A wonderful haiku in which we can easily see the theme ... love. Really a nice haiku to start our Tan Renga Challenge Hineri with.

This episode is NOW OPEN for your submissions and will remain open until February 14th at noon (CET). I will try to publish our new weekend meditation later on. For now .... have fun!


Wednesday, February 6, 2019

Carpe Diem #1601 Tan Renga Challenge Month 2019 (5) the weight of a butterfly


Dear Haijin, visitors and travelers,

Welcome at a new episode of Carpe Diem Haiku Kai. This month it's Tan Renga Challenge month so every theme / prompt is a haiku by a modern or classical haiku poet and the goal is to create a Tan Renga with it by adding your two-lined second stanza of approximately 14 syllables. The second stanza you can create through association on the scene(s) in the given haiku.

Today I have a wonderful, not so well known haiku by female haiku master Chiyo-Ni. I think you all know her at least from her wonderful Morning Glory haiku. That Morning Glory haiku however is not the haiku to work with today.

Here is the haiku to work with:

waterweed
floating away, despite 
the butterfly's weight on it

© Chiyo-Ni (Tr. Ueda)


This episode is NOW OPEN for your submissions and will remain open until February 13th at noon (CET). I will try to publish our new episode later on.


Tuesday, February 5, 2019

Carpe Diem #1600 Tan Renga Challenge Month 2019 (4) cold wintry wind


Dear Haijin, visitors and travelers,

Welcome at a new milestone here at CDHK. Today I have the 1600th regular episode for you and I think that's awesome. As I started CDHK back in 2012 I couldn't have dreamed that there would be 1600 regular episodes of our wonderful Kai, but we did it. It is not only my milestone it's also your milestone. Without you I couldn't make CDHK. Thank you all for being part of CDHK's haiku loving family.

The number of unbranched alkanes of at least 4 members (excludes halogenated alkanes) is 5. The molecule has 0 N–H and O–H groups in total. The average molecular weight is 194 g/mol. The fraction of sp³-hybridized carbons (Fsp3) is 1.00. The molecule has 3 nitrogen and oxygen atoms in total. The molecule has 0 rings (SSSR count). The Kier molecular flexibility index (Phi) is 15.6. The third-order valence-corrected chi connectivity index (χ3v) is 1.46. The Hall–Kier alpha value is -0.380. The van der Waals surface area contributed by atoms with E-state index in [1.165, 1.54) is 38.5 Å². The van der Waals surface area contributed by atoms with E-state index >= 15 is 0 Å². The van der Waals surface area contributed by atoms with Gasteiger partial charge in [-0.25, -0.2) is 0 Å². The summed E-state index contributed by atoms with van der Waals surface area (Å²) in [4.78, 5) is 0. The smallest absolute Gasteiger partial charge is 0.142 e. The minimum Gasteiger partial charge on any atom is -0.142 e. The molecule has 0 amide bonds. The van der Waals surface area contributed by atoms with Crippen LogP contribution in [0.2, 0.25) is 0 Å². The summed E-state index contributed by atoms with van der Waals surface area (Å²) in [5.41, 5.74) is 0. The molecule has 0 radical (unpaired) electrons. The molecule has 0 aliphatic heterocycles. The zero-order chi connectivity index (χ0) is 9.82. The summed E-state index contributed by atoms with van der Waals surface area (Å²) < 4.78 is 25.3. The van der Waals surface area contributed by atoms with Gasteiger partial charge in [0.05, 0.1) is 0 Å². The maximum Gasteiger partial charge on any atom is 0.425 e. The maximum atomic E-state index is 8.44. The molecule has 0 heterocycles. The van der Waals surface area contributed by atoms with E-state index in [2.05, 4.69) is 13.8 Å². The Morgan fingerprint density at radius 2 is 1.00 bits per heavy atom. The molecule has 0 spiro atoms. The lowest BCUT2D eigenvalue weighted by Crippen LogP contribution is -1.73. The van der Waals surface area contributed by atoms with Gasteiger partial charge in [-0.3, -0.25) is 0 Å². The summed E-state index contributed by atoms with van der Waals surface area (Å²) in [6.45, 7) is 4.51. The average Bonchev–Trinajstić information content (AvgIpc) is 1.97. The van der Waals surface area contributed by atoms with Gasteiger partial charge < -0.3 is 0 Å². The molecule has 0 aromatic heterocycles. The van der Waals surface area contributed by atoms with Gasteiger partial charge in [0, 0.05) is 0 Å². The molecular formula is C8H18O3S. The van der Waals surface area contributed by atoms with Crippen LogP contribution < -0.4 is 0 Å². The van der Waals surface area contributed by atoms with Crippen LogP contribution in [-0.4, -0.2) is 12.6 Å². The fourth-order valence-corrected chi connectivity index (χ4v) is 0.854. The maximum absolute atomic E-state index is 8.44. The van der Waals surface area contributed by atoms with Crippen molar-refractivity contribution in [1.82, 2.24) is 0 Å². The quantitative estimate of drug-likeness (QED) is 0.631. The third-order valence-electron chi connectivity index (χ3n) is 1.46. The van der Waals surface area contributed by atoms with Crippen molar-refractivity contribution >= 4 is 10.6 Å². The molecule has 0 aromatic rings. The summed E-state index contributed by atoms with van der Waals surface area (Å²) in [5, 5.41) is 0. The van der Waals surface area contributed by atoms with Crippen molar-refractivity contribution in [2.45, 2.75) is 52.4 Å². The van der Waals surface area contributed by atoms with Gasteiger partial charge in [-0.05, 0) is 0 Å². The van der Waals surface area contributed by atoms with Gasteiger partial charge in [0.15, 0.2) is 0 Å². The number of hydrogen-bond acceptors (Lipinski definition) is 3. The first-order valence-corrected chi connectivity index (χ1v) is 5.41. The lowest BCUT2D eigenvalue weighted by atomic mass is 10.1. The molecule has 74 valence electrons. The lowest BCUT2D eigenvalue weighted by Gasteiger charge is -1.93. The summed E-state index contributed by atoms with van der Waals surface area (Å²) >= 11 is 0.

Arigatou (Thank You)
This month it is Tan Renga Challenge Month and I love creating this minth, because Tan Renga we make together, as we do all the time here at CDHK, but Tan Renga is a real nice way to create together.

Yesterday I had a wonderful haiku by Ken Gierke and I hope it inspired you in an awesome way. Today I have chosen to challenge you with a classical haiku by Natsume Soseki:

the cold wintry wind
is blowing so hard that
the sun sinks into the ocean

© Soseki

More about him you can find in our CDHK library. I created an exclusive CDHK E-book about him titled "Magnolia Blossom" back in 2016 (?).

the sun sinks into the ocean (image found on Pinterest)

The above haiku is a real beauty in my opinion and I think it can become a nice Tan Renga. Here is my attempt:

the cold wintry wind
is blowing so hard that
the sun sinks into the ocean 
              © Soseki

awakens the silvery moon
to give light to the world 
                   © Chèvrefeuille

Wow ... I think this Tan Renga is a beauty (how immodest). I like it very much. And now it is up to you to create your Tan Renga by adding your two lined stanza.

This episode is NOW OPEN for your submissions and will remain open until February 12th at noon (CET). I will try to publish our new episode later on.


Monday, February 4, 2019

Carpe Diem #1599 Tan Renga Challenge Month 2019 (3) garden at sunrise